Although the main plane is new, the wing retains its endplate arrangement, with the wing curving down to form the lower part of the endplate, which is near standard practice for this year. The upper part of the endplate is formed by a vane which also mounts the outer cascade winglet. Both the cascade elements have been retained – the ‘r’-shaped double element vane now mounts directly to the wing rather than to the complex metal section joining the two different wing spans.
Thanks to Andrew Biddle (firstname.lastname@example.org) for his assistance as Copy Editor
An excellent Sutton Images picture seen on F1Talks.pl, taken through the aperture on the front of the McLaren has given us a rare chance to see the set up of the front suspension.
Typically most teams follow the same set up for the front suspension in terms of the placement of the rockers, torsion bars, dampers anti roll bars and heave elements. As unlike with rear suspension, the raised front end almost dictates a pushrod set up in order to the get the correct installation angle of the pushrod. However the McLaren antiroll bar shows there is some variation in comparison to the norm and also highlights Ferraris similar thinking in this area.
In comparison to my more recent posts, this is not a breakthrough in design, simply a chance to see the teams playing with packaging to achieve similar aims.
As an overview of the conventional of the rocker assembly in the attached diagram shows the rockers are operated by the pushrod, a lever formed by the rocker operates each of the suspension elements. Compressing the heave spring and wheel dampers, extending the inerter and twisting the torsion bars.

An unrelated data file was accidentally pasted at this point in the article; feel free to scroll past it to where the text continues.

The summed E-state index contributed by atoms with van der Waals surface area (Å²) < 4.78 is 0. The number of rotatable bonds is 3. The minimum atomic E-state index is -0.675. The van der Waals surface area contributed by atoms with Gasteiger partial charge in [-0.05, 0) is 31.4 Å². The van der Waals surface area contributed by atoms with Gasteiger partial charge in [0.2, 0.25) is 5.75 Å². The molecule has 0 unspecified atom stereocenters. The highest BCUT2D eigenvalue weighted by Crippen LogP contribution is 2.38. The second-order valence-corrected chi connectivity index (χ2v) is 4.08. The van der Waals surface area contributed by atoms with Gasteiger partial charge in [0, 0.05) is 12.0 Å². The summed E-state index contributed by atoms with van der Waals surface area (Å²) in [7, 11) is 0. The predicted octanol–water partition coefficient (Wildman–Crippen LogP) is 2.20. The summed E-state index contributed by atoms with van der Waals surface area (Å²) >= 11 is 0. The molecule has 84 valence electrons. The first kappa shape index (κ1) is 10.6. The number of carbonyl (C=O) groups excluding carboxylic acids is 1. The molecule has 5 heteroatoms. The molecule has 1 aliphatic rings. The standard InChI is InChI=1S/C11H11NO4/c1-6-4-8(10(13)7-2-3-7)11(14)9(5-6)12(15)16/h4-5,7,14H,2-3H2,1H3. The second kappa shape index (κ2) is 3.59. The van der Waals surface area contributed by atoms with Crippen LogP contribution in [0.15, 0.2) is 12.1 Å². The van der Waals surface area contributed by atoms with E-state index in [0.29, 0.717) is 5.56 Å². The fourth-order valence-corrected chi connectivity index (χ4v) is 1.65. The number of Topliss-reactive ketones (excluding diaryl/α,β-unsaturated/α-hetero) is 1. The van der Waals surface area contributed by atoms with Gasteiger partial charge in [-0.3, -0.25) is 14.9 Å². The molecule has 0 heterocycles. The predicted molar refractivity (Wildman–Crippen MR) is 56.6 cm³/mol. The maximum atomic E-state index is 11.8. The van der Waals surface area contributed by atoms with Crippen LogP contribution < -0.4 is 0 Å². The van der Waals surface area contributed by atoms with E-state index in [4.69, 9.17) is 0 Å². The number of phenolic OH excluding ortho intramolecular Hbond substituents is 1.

Typically teams use a “U” shape anti roll bar (ARB). In this set up the antiroll bar is connected to the rocker via drop links, and then each arm twists the torsion bar when the car is in roll. When the car is in heave (car going up and down, no roll) the ARB simply rotates in its mounts and adds no stiffness to the suspension. Different torsion bars in the anti roll bar create different roll stiffness rates for the suspension. Teams will either switch the entire ARB assembly for a different rate ARB. Red Bull have engineered their ARB for the torsion bar to be removed transversely through the side of the monocoque, in a similar fashion to removing the normal torsion bars.
However McLaren and Ferrari have gone a slightly different route.
In McLarens case their ARB is a simple blade type arrangement. These blades are splined to each rocker the blades are joined at their ends by bearings and a drop link.
When in roll the rockers rotate in the same direction, one blade goes down and the other goes up, the stiff drop link transfers these opposing forces and the blades flex. These opposing forces add stiffness to the front suspension in roll.
In heave the rockers rotate in different directions, both blades move down and the increasing gap between their ends is taken up by the drop link. So the blades do not flex and do not contribute to heave stiffness.
Different thickness blades create different roll stiffness; they must be removed from the rockers and replaced to achieve this.
Ferrari have used this solution at least since the late nineties, the idea has been seen on older Minardis too. I suspect the idea was taken to Minardi by Gustav Brunner, who may also be the creator of this elegant solution.
Similar to McLaren the roll stiffness is provided by blades splined to the rockers. But the connecting mechanism is instead a single bearing sliding inside an arched guide. Just as with McLaren ARB, when in roll the two ends push against each other to create the reaction force to prevent roll. When in heave the bearing slides through the arc of the guide and no force is passed into the suspension.